In usage-based linguistic theories, the assumption that high-frequency language strings are mentally represented as unitary chunks has been invoked to account for a wide range of phenomena. However, neurocognitive evidence in support of this assumption is still lacking. In line with Gestalt psychological assumptions, we propose that a language string qualifies as a chunk if the following two conditions are simultaneously satisfied: The perception of the whole string does not involve strong activation of its individual component parts, but the component parts in isolation strongly evoke the whole...
March 15, 2017: Journal of Cognitive Neuroscience
https://www.readbyqxmd.com/read/28293201/accessibility-of-referent-information-influences-sentence-planning-an-eye-tracking-study
#16
Lesya Y Ganushchak, Agnieszka E Konopka, Yiya Chen
This study investigated the time-course of online sentence formulation (i.e., incrementality in sentence planning) as a function of the preceding discourse context. In two eye-tracking experiments, participants described pictures of transitive events (e.g., a frog catching a fly). The accessibility of the agent (Experiment 1) and patient (Experiment 2) was manipulated in the discourse preceding each picture. In the Literal condition, participants heard a story where the agent or patient was mentioned explicitly (fly, frog)...
2017: Frontiers in Psychology
https://www.readbyqxmd.com/read/28292741/writing-for-health-rationale-and-protocol-for-a-randomized-controlled-trial-of-internet-based-benefit-finding-writing-for-adults-with-type-1-or-type-2-diabetes
#17
Joanna Crawford, Kay Wilhelm, Lisa Robins, Judy Proudfoot
BACKGROUND: Diabetes mellitus is Australia's fastest growing chronic disease, and has high comorbidity with depression. Both subthreshold depression and diabetes distress are common amongst people with type 1 or type 2 diabetes, and are associated with poorer diabetes self-care. A need exists for low-intensity self-help interventions for large numbers of people with diabetes and diabetes distress or subthreshold depression, as part of a stepped-care approach to meeting the psychological needs of people with diabetes...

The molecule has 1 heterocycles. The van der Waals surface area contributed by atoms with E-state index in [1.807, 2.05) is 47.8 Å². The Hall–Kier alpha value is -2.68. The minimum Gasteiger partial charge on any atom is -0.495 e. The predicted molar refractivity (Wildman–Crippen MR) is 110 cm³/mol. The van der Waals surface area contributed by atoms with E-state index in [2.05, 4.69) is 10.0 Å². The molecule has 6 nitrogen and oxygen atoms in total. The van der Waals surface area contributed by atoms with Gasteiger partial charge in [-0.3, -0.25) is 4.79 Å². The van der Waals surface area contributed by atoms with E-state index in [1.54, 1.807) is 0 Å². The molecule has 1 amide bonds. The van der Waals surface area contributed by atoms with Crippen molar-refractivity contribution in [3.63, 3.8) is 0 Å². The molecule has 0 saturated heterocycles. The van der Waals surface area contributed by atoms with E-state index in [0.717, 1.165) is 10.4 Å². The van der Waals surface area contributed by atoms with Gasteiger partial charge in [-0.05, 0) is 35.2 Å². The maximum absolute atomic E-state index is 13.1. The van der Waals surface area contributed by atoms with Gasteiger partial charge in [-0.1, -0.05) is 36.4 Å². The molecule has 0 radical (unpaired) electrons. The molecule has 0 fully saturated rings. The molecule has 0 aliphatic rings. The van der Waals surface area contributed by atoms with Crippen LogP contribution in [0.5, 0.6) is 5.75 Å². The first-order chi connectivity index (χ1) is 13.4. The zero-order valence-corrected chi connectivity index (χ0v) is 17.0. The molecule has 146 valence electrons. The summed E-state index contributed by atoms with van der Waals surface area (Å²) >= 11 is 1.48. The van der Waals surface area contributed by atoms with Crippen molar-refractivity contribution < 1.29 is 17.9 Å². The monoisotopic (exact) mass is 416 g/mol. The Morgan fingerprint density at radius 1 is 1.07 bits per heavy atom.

March 14, 2017: JMIR Research Protocols
https://www.readbyqxmd.com/read/28292666/hierarchical-organization-in-the-temporal-structure-of-infant-direct-speech-and-song
#18
Simone Falk, Christopher T Kello
Caregivers alter the temporal structure of their utterances when talking and singing to infants compared with adult communication. The present study tested whether temporal variability in infant-directed registers serves to emphasize the hierarchical temporal structure of speech. Fifteen German-speaking mothers sang a play song and told a story to their 6-months-old infants, or to an adult. Recordings were analyzed using a recently developed method that determines the degree of nested clustering of temporal events in speech...
March 11, 2017: Cognition
https://www.readbyqxmd.com/read/28291635/awareness-of-obstructive-sleep-apnea-hypopnea-syndrome-among-the-general-population-of-the-lorraine-region-of-france
#19
F Arous, J-M Boivin, A Chaouat, C Rumeau, R Jankowski, D T Nguyen
OBJECTIVE: Obstructive sleep apnea-hypopnea syndrome (OSAHS) seems to be underdiagnosed. The aim of this study was to assess awareness of OSAHS among the general population of the Lorraine Region of France. METHODS: A descriptive epidemiological study was carried out from July to November 2015 in the Lorraine Region, using an anonymous questionnaire that assessed knowledge of OSAHS-related symptoms and complications. The survey was also circulated on the Internet via social media...
March 10, 2017: European Annals of Otorhinolaryngology, Head and Neck Diseases
https://www.readbyqxmd.com/read/28288909/oscillatory-eeg-dynamics-underlying-automatic-chunking-during-sentence-processing
#20
Corinna E Bonhage, Lars Meyer, Thomas Gruber, Angela D Friederici, Jutta L Mueller
Sentences are easier to remember than random word sequences, likely because linguistic regularities facilitate chunking of words into meaningful groups. The present electroencephalography study investigated the neural oscillations modulated by this so-called sentence superiority effect during the encoding and maintenance of sentence fragments versus word lists. We hypothesized a chunking-related modulation of neural processing during the encoding and retention of sentence fragments as compared to word lists...
March 10, 2017: NeuroImage